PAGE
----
Be Proactive NOT reactive – By Jenna Nixon, AKA Get-it-Together Blogs.

The art of being proactive is about taking control of your day, your time and those top priority tasks. It’s about maintaining focus regardless of distractions and most importantly, living and working intentionally towards your goals. Reactive people are often those who feel an unavoidable urge to drop everything at the ping of an incoming email or a notification for a Facebook comment, reactive people will likely respond instantly despite the notification being of little importance to them personally. Reactive people tend to act as a response to another person, rather than initiating projects and tasks for themselves. It is therefore very difficult for them to feel 100% focused on just one task at any one time, in fact multitasking for reactive people has become a large part of their day.

 1.  Plan Plan Plan

Planning ahead allows you to prepare for every occasion and provides a solid base for your day. Scheduling events and allocating time for additional tasks in advance, gives you a focus for the day and a point of call to come back to each time you find yourself being side tracked. This is an effective way to accomplish long-term goals which otherwise would seem too far away to reach. Without a plan, you have no point of focus and display no sense of urgency around your goals, therefore you go about your day working in reaction to other’s needs, never actually completing your top priority tasks.

2. Prioritise EVERYTHING

This brings me onto my next point, PRIORITISE EVERYTHING! Being able to prioritise is a crucial skill to develop if you want to accomplish anything in life. We all know that there simply isn’t enough hours in the day for everything, and so the only reason you have accomplished anything in the past is because you prioritised it and made it a main focus until it was done. If you hadn’t done that, it would never have gotten done – makes sense?
During every planning session you must get REAL with yourself and be brutal with your priorities. Watch an hour less of TV if you want to get ahead on your work, allocate ‘no spend’ days if you’re trying to save money, set time aside on a daily basis to develop a new skill. Whatever it may be, be honest with yourself and do what you need to do to get your priorities straight!

3. Schedule and limit email time

Replying to emails and making your way through your inbox may feel productive, but realistically all you’re really doing is meeting other people’s deadlines and responding to their needs over your own. With such advances in communication technology we often feel pressured to be contactable 24/7. This pressure doesn’t really exist, unless your job requires you to save lives, no one will be hurt by you not responding to every message instantaneously. If you haven’t already done so, I highly recommend to schedule email time into your working day and once that time is up, the inbox is closed. I could offer many tips on mastering your inbox management, but overall, it’s a case of prioritising your emails and sticking to the allocated time for responding to them. DO NOT run over on this time, it will rapidly eat into your day and you will be no more better off than you were when you started.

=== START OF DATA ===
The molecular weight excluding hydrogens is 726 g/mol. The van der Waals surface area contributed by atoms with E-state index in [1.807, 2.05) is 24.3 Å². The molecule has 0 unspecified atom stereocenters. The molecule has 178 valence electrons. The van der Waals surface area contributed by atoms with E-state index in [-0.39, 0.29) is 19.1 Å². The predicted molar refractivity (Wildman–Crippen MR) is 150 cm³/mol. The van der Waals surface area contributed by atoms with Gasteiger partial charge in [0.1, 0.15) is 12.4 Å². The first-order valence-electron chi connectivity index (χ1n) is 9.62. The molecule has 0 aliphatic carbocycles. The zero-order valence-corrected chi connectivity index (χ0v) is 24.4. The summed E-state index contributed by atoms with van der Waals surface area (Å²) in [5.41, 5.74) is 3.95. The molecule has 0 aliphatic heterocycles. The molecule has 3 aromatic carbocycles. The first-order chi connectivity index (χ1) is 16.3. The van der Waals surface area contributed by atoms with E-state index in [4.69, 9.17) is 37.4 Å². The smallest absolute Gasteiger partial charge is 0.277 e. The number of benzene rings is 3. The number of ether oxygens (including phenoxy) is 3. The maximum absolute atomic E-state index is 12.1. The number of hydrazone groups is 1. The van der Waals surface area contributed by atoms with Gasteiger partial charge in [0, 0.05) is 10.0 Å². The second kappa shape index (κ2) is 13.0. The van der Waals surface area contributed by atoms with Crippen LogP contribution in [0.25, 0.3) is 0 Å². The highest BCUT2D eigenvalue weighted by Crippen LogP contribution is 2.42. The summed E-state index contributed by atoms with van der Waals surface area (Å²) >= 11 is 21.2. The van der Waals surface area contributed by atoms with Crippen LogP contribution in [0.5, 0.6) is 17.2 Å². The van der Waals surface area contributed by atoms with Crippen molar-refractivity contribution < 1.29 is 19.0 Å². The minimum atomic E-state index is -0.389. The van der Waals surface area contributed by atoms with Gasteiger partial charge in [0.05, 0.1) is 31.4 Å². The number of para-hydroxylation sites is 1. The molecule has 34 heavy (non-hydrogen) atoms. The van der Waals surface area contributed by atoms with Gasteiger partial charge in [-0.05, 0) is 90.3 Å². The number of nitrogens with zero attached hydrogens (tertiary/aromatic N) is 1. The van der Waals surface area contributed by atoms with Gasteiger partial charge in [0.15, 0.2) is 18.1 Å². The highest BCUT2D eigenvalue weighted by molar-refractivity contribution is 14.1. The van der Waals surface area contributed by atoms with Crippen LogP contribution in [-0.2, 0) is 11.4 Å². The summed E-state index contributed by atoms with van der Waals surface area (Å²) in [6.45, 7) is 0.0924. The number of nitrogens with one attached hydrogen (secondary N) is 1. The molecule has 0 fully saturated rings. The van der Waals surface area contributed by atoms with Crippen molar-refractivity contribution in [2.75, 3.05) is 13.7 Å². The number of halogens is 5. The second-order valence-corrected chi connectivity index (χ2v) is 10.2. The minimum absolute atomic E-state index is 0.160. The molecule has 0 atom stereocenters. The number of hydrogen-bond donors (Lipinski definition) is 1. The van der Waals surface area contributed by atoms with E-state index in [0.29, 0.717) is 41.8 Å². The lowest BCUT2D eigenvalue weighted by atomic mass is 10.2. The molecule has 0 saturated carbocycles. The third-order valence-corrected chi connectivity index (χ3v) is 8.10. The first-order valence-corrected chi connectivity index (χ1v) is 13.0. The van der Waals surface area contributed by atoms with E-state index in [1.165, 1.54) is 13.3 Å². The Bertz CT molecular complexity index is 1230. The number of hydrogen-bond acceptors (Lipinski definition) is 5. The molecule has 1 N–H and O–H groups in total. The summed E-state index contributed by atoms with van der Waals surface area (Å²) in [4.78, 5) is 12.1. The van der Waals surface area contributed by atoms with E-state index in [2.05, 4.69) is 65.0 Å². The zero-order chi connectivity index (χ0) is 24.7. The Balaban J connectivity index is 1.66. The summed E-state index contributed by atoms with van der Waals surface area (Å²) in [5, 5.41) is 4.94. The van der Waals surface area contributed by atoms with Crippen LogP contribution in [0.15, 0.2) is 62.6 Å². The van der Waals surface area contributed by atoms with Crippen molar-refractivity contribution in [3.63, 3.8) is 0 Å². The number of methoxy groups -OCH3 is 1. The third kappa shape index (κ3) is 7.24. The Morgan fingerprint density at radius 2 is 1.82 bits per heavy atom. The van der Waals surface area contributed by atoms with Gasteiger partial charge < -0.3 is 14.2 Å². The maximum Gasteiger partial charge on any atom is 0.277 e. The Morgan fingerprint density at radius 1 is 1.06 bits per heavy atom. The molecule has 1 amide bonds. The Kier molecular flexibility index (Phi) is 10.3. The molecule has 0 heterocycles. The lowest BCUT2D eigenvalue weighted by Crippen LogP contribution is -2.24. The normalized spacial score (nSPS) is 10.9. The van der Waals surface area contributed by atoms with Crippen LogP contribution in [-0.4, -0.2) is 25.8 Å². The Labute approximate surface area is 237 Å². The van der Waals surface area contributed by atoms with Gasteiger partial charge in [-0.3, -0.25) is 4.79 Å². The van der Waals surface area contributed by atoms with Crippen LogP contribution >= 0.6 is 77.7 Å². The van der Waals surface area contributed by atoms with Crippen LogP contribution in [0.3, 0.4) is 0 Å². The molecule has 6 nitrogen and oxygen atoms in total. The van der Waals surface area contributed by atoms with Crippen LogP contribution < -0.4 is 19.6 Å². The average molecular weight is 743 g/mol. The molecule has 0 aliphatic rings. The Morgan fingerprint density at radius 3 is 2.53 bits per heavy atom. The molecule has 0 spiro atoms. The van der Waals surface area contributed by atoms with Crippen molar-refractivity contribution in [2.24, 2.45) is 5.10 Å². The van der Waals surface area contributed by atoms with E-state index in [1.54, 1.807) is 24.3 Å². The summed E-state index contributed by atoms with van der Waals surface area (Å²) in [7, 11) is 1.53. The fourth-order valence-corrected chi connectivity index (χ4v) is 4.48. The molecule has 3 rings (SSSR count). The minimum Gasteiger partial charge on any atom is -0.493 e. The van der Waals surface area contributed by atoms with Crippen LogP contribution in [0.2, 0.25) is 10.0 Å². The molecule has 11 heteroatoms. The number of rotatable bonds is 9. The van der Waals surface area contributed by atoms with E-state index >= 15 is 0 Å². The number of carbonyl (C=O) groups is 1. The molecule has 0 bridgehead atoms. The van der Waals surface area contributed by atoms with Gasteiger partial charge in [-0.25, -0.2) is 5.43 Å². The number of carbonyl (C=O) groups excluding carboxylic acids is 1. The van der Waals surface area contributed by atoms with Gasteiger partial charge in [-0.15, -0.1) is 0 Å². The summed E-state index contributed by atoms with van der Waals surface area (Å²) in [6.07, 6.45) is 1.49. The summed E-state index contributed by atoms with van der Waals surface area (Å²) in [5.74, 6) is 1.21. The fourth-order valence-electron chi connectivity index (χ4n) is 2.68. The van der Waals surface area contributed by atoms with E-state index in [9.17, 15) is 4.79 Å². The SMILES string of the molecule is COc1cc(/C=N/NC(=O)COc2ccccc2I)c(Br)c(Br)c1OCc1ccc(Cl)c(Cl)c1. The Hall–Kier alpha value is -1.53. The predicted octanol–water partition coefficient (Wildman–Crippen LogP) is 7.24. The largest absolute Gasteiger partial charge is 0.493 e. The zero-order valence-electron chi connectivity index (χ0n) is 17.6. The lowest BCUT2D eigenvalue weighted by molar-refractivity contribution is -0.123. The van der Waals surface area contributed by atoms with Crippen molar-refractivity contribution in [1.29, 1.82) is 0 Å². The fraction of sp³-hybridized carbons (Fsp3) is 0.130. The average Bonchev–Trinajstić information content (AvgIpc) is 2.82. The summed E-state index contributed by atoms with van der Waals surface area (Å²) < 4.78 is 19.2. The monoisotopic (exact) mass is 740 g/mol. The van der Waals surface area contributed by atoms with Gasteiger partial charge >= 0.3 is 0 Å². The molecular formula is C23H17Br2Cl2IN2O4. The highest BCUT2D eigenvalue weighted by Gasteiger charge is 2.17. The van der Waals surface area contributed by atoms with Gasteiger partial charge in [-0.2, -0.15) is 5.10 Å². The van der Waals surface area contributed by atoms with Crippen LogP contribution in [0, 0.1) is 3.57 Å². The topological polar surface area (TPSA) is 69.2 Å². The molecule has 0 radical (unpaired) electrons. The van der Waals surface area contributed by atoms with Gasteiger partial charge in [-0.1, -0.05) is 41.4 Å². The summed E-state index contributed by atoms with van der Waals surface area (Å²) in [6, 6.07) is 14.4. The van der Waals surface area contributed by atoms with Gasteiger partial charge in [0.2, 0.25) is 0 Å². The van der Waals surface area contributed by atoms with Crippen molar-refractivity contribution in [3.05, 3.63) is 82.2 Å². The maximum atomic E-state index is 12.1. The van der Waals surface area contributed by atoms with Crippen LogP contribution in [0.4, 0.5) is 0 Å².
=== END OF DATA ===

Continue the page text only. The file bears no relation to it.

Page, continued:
People will understand that you can’t be at your emails all day and that it may take a day or so for you to reply. As we all eventually realise this, it will relieve pressure off us all and allow us to focus and hone in on what matters, guilt free. The best way to overcome the pressure of being reached 24/7 is ironically through communication. Discuss with your main contacts of your intended email time slots and allow them to make use of that information. If they hope to reach you sooner rather than later, they will know to email during the time that you’ll be actively replying.
Now for the most basic hack of all! Do not give in to email notifications, how? TURN THEM OFF. If you have scheduled allocated time for email management then there is simply no need to have your notifications turned on all day and night. I suggest allocating a short block of time to cover urgent emails at the start of your work day and another chunk of time to tackle your inbox at the end of your work day. That way you’re spreading out your time and you don’t need to worry about missing any important messages later in the day.

4. Notifications OFF

Every time you see or hear a notification you’re instantly distracted and taken off your main point of focus, not to mention the pressure that’s then put on you to instantly respond to such notifications in record time.
No notifications = no distractions.
Responding to notifications in between focused work time is counterproductive and will only have adverse effects on your ability to maintain high quality work. Aside from important messages and phone calls, all other notifications tend not to require urgent attention and they definitely don’t deserve an instant response at the expense of your own work, happiness and success. Switch them off!